CIO interview: VMware's Tony Scott re-engineers IT as a service

Agility is only as effective as the slowest step. At VMware, CIO Tony Scott has his sights set on tackling this

Agility is only as effective as the slowest step. At VMware, CIO Tony Scott has his sights set on tackling this.

Scott, who has been CIO at VMware for 18 months, is re-engineering the IT function.

People often talk about IT as a service, but in those organisations requiring an on-premise application it could take months to prepare, according to Scott.

The steps involved in buying the software and hardware, waiting for all the bits to arrive, configuring the hardware and then installing the software ready for the user is complex, he adds.

Prior to VMware, Scott worked at Microsoft for five-and-a-half years, and Walt Disney before that. 

Demonstrating VMware technology in action

Along with running IT, Scott's role at VMware is customer facing. When customers visit VMware’s head office in Palo Alto, they often ask to see how the IT department deploys VMware’s technology.

His team gets the opportunity to deploy new VMware technology in a real-world scenario across the company’s campus first. So people are naturally interested in how well it works, and in gaining deployment tips, Scott says.

I am flipping IT to ensure it does not get in the way of the business

Tony Scott, VMware

The company is clearly heavily virtualised. Software-defined infrastructure is the approach Scott and the IT team is taking.  

"Disney went from films being shot on Kodak, editing film and shipping celluloid canisters around the world, to digital and distributing movies over a network," he says. And just as digital has revolutionised the movie industry, Scott says with software-defined everything, businesses can be faster and more cost-effective than ever before.

That said, even VMware’s internal IT function can get tied up in virtualisation licensing issues. Like many organisations, VMware had a struggle virtualising Oracle, Scott recalls. 

"When I got to VMware, we were 99% virtualised, but I could not virtualise Oracle RAC [real application cluster]," he says.

Can virtualisation fix everything?

In Scott's experience, virtualisation only goes so far. 

"You can spin up a VM [virtual machine] in a matter of minutes, but to configure a complete development and test environment with code repositories used to take us days," he says. 

In comparison, it can now be done in 24 hours, he adds. How? Scott describes what IT needs to achieve as analogous to a tenant manager tasked with looking after several identical offices, each with tenants who operate in totally different sectors. While the basic infrastructure – as in the lifts and washrooms in the building – are identical, each business has unique requirements of the office space.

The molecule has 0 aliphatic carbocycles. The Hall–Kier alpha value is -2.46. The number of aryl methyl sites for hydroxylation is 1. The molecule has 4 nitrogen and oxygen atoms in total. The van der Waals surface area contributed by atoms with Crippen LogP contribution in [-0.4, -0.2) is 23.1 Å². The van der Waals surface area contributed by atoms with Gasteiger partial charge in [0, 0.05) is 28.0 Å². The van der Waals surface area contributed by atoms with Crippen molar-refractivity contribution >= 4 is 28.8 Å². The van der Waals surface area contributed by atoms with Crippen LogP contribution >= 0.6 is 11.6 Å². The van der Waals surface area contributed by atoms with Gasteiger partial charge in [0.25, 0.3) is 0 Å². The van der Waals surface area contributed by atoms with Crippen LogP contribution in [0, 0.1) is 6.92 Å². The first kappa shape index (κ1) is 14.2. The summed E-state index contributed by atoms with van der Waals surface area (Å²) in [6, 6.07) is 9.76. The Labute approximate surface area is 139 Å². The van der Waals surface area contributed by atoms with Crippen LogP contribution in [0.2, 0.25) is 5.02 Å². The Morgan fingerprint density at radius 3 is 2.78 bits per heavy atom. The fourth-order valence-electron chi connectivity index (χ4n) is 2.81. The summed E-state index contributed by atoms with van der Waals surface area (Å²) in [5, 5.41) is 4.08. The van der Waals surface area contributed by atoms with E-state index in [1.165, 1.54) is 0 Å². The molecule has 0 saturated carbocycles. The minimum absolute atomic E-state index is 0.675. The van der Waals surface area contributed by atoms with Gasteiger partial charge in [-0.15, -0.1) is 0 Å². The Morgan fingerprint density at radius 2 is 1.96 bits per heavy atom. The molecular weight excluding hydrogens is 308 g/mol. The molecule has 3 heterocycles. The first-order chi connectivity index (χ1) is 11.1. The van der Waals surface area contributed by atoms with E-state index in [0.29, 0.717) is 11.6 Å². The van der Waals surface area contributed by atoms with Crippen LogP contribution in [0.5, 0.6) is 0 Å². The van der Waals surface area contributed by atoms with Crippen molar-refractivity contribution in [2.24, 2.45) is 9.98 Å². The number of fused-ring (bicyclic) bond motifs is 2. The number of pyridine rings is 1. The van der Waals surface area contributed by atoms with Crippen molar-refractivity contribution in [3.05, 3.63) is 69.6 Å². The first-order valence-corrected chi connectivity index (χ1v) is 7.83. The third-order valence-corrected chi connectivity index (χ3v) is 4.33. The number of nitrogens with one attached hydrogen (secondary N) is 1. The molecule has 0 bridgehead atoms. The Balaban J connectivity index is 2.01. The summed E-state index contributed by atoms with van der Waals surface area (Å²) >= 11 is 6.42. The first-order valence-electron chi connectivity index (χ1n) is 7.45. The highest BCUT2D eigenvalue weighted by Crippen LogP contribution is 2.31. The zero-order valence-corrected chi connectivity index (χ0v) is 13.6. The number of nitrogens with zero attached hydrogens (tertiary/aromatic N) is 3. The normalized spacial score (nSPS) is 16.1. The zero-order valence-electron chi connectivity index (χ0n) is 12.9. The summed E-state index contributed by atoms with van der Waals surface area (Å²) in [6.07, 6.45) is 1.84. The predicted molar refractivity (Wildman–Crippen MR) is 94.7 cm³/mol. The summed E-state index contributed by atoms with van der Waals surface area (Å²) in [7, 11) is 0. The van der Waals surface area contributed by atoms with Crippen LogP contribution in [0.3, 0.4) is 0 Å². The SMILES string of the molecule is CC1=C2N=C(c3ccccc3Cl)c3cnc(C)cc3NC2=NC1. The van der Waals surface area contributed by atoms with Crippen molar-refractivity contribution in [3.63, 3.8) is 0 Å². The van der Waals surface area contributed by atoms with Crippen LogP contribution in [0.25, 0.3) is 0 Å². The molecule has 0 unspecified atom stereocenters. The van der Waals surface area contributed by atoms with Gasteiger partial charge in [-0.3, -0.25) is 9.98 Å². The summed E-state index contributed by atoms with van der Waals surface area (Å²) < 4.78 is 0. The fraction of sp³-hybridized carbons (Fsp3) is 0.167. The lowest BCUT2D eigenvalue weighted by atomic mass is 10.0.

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From an IT perspective, he says: "Tenant operations needs to know what each virtual infrastructure does – one application may need more disc space, another may require more network bandwidth."

In the past, IT would have been organised by areas of specialism. "I am flipping IT to ensure it does not get in the way of the business," says Scott. 

VMware describes the shift as "IT at the speed of business". For Scott, the shift represents more than a smart way to provide templates for virtual workloads. Arguably, this rethink of IT is a precursor to software-defined everything. 

While VMware's technology is designed to work across a wide range of workloads, he says one size does not fit all. "We will see a range of capabilities to tailor virtual workloads."

Making infrastructure business friendly

In the past, business people have scoffed when the IT industry has tried to sell the benefits of an updated server, storage or network in terms of absolute business value. 

Where IT was seen to affect the business was in its ability to hamper progress. IT people needed to put a cap on storage, put limits on the network and often the benefits of new servers were not fully realised.

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Far from being an enabler, IT was becoming a barrier. Often systems specified by the business would take too long to deploy.

Scott believes the ability to roll out and deploy complete IT environments rapidly will make IT infrastructure increasingly relevant to business. 

"In large-scale web environments you will have the ability to do A/B testing on different versions of the website, give half the customers the old site and half the new site and measure which one customers prefer," he says.

Scott uses the analogy of a petri dish in a lab to describe how an agile IT infrastructure enables the business to test multiple hypotheses simultaneously. "Rather than run a monolithic application, you have a petri dish to make your business better. You can try something, experiment and quickly scale out or fail fast," he adds.

Business people are now able to buy applications themselves via cloud subscriptions. But in spite of the popularity of cloud computing, Scott says putting data in the cloud is not where you want it, unless the data can be collected, analysed and distributed across a wide area network [WAN] with a single cloud provider.

"Network costs are high. We are seeing people ship data on discs rather than transfer data over a WAN. Cloud computing moves IT infrastructure complexity from within your datacentre to the edge, where it is a lot more expensive," he says.

But while he may not be a big fan of cloud computing, Scott likes to take his Cirrus single-engine aircraft into the clouds. When asked why he chose it, Scott says he was taken by the aircraft’s parachute and its state-of-the art avionics which are, arguably, as advanced as the cockpit in a Boeing 777.

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